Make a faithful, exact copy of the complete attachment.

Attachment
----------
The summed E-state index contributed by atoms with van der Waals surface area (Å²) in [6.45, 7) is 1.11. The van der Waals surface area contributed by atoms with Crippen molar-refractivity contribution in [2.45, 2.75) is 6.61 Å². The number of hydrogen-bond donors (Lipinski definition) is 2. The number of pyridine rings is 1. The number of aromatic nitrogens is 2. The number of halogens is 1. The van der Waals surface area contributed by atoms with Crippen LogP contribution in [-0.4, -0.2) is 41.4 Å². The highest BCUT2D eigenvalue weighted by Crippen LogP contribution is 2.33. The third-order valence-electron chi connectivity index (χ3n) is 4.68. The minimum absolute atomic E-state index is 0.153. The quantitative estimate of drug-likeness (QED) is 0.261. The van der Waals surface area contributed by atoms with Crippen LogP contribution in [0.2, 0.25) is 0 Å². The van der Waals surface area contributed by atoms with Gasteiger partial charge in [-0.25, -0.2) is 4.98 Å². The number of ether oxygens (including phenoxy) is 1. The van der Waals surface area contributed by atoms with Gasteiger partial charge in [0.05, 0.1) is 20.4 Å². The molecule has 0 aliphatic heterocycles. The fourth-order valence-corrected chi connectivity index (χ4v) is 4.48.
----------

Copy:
The summed E-state index contributed by atoms with van der Waals surface area (Å²) in [6.45, 7) is 1.11. The van der Waals surface area contributed by atoms with Crippen molar-refractivity contribution in [2.45, 2.75) is 6.61 Å². The number of hydrogen-bond donors (Lipinski definition) is 2. The number of pyridine rings is 1. The number of aromatic nitrogens is 2. The number of halogens is 1. The van der Waals surface area contributed by atoms with Crippen LogP contribution in [-0.4, -0.2) is 41.4 Å². The highest BCUT2D eigenvalue weighted by Crippen LogP contribution is 2.33. The third-order valence-electron chi connectivity index (χ3n) is 4.68. The minimum absolute atomic E-state index is 0.153. The quantitative estimate of drug-likeness (QED) is 0.261. The van der Waals surface area contributed by atoms with Crippen LogP contribution in [0.2, 0.25) is 0 Å². The van der Waals surface area contributed by atoms with Gasteiger partial charge in [-0.25, -0.2) is 4.98 Å². The number of ether oxygens (including phenoxy) is 1. The van der Waals surface area contributed by atoms with Gasteiger partial charge in [0.05, 0.1) is 20.4 Å². The molecule has 0 aliphatic heterocycles. The fourth-order valence-corrected chi connectivity index (χ4v) is 4.48.